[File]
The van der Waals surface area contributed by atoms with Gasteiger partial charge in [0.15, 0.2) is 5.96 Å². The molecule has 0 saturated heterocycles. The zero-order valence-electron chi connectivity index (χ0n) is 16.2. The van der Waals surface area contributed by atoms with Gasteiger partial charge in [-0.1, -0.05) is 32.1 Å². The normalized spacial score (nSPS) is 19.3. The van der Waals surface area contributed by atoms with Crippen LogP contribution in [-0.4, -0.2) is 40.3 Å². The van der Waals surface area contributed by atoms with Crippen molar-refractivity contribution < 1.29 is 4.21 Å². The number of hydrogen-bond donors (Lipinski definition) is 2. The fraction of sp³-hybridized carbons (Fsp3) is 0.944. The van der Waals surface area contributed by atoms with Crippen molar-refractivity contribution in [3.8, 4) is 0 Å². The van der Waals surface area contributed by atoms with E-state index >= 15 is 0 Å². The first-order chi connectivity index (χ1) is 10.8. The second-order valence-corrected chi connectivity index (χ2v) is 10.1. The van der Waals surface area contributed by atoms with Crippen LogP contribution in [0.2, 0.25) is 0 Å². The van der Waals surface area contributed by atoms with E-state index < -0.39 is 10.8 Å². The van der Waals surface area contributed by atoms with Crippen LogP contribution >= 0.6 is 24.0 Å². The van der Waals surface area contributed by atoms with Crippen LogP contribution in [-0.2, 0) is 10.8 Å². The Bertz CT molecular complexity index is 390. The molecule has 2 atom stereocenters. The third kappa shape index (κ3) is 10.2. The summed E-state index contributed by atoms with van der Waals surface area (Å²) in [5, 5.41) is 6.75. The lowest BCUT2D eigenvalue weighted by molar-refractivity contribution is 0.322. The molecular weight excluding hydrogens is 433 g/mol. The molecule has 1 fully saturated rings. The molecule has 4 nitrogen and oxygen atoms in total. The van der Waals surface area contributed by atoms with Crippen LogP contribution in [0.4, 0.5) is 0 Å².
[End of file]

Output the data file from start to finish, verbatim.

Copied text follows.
The van der Waals surface area contributed by atoms with Gasteiger partial charge in [0.15, 0.2) is 5.96 Å². The molecule has 0 saturated heterocycles. The zero-order valence-electron chi connectivity index (χ0n) is 16.2. The van der Waals surface area contributed by atoms with Gasteiger partial charge in [-0.1, -0.05) is 32.1 Å². The normalized spacial score (nSPS) is 19.3. The van der Waals surface area contributed by atoms with Crippen LogP contribution in [-0.4, -0.2) is 40.3 Å². The van der Waals surface area contributed by atoms with Crippen molar-refractivity contribution < 1.29 is 4.21 Å². The number of hydrogen-bond donors (Lipinski definition) is 2. The fraction of sp³-hybridized carbons (Fsp3) is 0.944. The van der Waals surface area contributed by atoms with Crippen molar-refractivity contribution in [3.8, 4) is 0 Å². The van der Waals surface area contributed by atoms with E-state index >= 15 is 0 Å². The first-order chi connectivity index (χ1) is 10.8. The second-order valence-corrected chi connectivity index (χ2v) is 10.1. The van der Waals surface area contributed by atoms with Crippen LogP contribution in [0.2, 0.25) is 0 Å². The van der Waals surface area contributed by atoms with E-state index < -0.39 is 10.8 Å². The van der Waals surface area contributed by atoms with Crippen LogP contribution >= 0.6 is 24.0 Å². The van der Waals surface area contributed by atoms with Crippen LogP contribution in [-0.2, 0) is 10.8 Å². The Bertz CT molecular complexity index is 390. The molecule has 2 atom stereocenters. The third kappa shape index (κ3) is 10.2. The summed E-state index contributed by atoms with van der Waals surface area (Å²) in [5, 5.41) is 6.75. The lowest BCUT2D eigenvalue weighted by molar-refractivity contribution is 0.322. The molecular weight excluding hydrogens is 433 g/mol. The molecule has 1 fully saturated rings. The molecule has 4 nitrogen and oxygen atoms in total. The van der Waals surface area contributed by atoms with Crippen LogP contribution in [0.4, 0.5) is 0 Å².